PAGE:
Like a power saw in overdrive, stocks will again cut a pattern of high velocity moves higher and lower in the coming week as investors look to see whether the Fed will hold out a hand to soothe the credit angst in financial markets.
Don't look for any move on rates, but there could be some adjustment of the language in the Fed's comments after it meets Tuesday. There is an increased focus on the Fed as new fear about the continued shakeout in the U.S. real estate market has investors looking for signs the Fed would step in if needed. By the end of last week, the credit crackdown had lenders jacking up rates on home mortgages after the quick collapse of American Home Mortgage.
As the credit constriction continues to shake markets, Wall Street has increasingly called for the Fed to jump in and many traders now see a cut by year end. The credit worries continue to create a flight to quality trade into Treasurys as rates rise in other parts of the credit market. The 10-year Friday was yielding 4.68% compared to 4.78% the week earlier.
"It's a forecast driven Fed," says CNBC senior economic correspondent Steve Liesman. "They will not cut to save markets. They could provide liquidity which is a little bit different."
Liesman said, however, if the economy ultimately shifts into low gear because of the markets, that would be a different story and the economy would be the driver of the Fed. "I wonder if there's a gathering sense within the Fed that housing is going to be worse for the economy than they thought," he said. "It could be a little below trend than they are already talking, but NOT recession."
The Fed has other tools it can use to help the markets ease up without moving rates, and we might see that come into play in the Fed statement Tuesday, he says.
"The Fed has an amazing number of words available in the English language to ease verbally," Liesman said. "They could say, even just including in the statement, that they notice the movements in the market and have been watching them for impact on the economy. That would be seen as dovish. Or they could back off their notion that inflation is the worst risk out there. I think the Fed will acknowledge the changed financial market reality Tuesday and take a step toward neutral but not go all the way there."
CNBC's Larry Kudlow agrees no action will be taken by the Fed, but a change in its tone would be helpful. He writes to us: "Fed on hold; no rate change. Credit markets are absorbing corporate and mortgage loan risks. Jobs and ISMs are Goldilocks; not too hot, not too cold; 2.5% growth with 4.6% unemployment and 1.9% core inflation. Good scenario. However, if Fed reaffirmed that it is fireman (lender) of last resort, and it is monitoring credit markets carefully for signs of any market dysfunction, that would be prudent. But markets are functioning, the temporary credit freeze is abating, and there's no need for any emergency actions."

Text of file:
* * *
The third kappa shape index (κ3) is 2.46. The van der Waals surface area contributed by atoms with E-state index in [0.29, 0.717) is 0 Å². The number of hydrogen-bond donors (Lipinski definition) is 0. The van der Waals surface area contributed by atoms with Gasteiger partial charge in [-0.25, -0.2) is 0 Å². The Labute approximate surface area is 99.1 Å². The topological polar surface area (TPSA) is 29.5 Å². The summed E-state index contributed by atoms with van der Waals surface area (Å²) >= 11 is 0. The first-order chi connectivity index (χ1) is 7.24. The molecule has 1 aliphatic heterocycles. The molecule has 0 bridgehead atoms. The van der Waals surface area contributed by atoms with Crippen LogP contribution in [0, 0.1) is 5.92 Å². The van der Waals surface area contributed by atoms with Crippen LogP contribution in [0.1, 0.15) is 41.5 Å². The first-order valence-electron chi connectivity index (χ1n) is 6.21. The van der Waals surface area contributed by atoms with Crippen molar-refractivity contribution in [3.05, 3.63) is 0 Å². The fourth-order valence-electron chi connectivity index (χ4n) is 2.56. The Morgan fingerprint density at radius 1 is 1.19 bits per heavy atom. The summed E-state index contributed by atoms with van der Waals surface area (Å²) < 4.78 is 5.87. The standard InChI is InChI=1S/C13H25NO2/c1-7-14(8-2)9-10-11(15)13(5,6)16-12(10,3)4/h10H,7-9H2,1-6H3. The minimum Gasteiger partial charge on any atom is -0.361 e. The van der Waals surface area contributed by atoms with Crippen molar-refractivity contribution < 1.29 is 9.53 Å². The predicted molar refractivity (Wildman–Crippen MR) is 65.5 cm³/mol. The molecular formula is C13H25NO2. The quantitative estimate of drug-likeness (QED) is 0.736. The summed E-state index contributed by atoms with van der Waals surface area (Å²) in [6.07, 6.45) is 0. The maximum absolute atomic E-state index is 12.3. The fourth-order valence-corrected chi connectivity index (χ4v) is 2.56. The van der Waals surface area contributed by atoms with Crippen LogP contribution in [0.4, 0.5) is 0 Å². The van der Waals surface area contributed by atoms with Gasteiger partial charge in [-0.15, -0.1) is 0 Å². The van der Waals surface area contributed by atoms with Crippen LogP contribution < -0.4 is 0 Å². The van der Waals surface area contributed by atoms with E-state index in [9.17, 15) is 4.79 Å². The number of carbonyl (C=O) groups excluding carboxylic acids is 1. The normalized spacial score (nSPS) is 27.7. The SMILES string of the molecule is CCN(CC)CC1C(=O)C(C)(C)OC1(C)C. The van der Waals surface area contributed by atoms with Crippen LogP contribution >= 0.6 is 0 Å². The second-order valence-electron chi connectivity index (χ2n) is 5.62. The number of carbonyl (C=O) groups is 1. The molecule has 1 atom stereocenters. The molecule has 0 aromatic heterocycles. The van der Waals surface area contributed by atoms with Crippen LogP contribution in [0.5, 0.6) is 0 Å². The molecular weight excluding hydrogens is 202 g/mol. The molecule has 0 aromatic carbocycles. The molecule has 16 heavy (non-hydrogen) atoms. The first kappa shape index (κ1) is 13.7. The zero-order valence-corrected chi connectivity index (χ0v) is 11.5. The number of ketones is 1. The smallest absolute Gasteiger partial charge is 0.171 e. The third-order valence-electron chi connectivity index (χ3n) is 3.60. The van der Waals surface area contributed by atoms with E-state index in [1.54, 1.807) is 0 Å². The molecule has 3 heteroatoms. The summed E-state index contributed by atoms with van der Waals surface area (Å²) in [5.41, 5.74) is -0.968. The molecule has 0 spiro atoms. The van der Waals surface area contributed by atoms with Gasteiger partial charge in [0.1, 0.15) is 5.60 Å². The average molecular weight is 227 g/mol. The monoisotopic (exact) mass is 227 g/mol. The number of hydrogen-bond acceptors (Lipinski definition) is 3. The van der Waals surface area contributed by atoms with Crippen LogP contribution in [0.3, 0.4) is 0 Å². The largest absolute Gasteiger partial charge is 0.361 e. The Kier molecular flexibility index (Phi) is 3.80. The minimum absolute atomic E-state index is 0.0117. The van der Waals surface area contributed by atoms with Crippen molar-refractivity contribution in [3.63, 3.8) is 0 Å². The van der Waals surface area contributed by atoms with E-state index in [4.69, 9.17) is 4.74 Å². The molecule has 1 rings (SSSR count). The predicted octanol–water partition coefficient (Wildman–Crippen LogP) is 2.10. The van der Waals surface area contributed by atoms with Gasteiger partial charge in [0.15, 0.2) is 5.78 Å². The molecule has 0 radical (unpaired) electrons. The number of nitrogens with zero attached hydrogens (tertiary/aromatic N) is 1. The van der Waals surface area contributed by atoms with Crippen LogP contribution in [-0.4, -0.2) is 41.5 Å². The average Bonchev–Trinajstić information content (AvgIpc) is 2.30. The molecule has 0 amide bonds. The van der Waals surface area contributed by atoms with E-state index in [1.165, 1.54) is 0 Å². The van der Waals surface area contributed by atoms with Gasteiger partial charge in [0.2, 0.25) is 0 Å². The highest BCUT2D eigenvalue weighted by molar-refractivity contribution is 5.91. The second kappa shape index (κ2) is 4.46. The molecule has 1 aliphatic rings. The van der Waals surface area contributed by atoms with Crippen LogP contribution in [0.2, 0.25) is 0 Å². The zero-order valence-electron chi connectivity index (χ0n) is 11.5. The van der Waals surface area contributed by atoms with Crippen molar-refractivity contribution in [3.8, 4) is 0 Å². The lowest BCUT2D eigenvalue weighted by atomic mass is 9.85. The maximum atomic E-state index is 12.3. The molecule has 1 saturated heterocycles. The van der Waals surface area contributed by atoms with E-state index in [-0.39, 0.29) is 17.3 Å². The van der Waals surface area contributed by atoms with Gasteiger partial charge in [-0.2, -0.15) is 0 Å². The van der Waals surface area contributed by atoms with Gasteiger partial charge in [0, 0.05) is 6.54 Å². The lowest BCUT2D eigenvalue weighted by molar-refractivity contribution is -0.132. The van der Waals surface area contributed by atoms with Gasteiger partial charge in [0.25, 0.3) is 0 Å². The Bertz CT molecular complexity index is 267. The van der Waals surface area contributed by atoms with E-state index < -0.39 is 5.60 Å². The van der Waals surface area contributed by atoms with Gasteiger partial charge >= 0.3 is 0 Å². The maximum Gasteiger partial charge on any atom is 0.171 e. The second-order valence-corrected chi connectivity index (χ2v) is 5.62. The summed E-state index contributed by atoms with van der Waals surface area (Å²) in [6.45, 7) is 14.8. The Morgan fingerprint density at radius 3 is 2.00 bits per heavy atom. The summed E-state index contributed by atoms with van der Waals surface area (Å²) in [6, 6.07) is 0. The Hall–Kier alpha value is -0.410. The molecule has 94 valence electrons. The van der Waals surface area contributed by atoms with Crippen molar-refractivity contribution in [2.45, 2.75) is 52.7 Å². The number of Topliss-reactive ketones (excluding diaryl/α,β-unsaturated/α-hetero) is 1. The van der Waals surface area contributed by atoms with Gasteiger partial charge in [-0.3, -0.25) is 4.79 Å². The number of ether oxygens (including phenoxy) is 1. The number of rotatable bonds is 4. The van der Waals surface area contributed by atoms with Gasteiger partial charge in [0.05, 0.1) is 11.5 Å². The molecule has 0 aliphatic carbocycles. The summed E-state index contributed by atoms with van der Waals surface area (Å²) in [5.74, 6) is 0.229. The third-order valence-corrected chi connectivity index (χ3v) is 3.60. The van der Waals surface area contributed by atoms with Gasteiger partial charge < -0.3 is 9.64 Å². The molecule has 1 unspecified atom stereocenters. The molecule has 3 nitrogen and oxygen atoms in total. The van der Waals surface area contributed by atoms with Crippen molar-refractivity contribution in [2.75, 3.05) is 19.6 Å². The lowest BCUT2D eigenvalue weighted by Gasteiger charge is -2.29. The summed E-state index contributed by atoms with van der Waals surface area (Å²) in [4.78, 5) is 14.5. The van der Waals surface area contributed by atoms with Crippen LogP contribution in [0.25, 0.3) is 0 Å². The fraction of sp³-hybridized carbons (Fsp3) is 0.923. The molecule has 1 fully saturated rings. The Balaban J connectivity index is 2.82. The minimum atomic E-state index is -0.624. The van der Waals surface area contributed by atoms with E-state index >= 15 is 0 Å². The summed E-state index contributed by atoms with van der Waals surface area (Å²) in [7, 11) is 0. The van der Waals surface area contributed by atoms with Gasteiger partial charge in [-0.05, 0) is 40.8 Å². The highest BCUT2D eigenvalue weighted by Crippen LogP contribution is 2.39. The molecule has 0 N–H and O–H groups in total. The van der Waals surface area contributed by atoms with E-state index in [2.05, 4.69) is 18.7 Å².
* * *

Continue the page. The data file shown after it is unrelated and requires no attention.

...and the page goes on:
The market's sharp ramp ups and then moves back down this past week are a trading pattern market pros expect to see for a while. On Wednesday, Blackrock's Bob Doll told Maria Bartiromo that the price decline in stocks is half way there but in terms of the time frame, there's still a ways to go. He said swings up and down will be typical as the market shakes out.
The Dow Jones Industrial Average posted a weekly loss of 0.7%, the S&P 500 ended down 1.8% and the Nasdaq Composite dropped 2.0%.
Vince Farrell, managing director at Scotsman Capital, says it would make sense for the Dow to bottom between 13,000 and 13,300. "A 50% retracement in the Dow would take it to 13,000," he said. "A three to five percent correction is very typical. That would be 13,300."
"Either way," says Farrell. "That's a very normal move. A 5% correction happens all the time."
"I've seen this movie before. I'm too old to let it bother me," he said.
We asked Farrell if he expects to see a big cleansing, whoosh downward before the markets settle down, and he said perhaps no because of the way big investors now hedge the market. "I see daily volatility of an extreme nature, but the daily volatility will drive you nuts...We'll be in the soup for a little while," he said.
Farrell, who is a CNBC contributor, said when the deal debt starts to clear and be successfully issued into the market, investors will start to focus on strong earnings and the fact that rates aren't that high. He also doesn't see the Fed making any moves soon either, and says in fact, it's better if the Fed doesn't have to move. "If this becomes a full blown crisis, which it's not, the Fed will ride to the rescue," he said.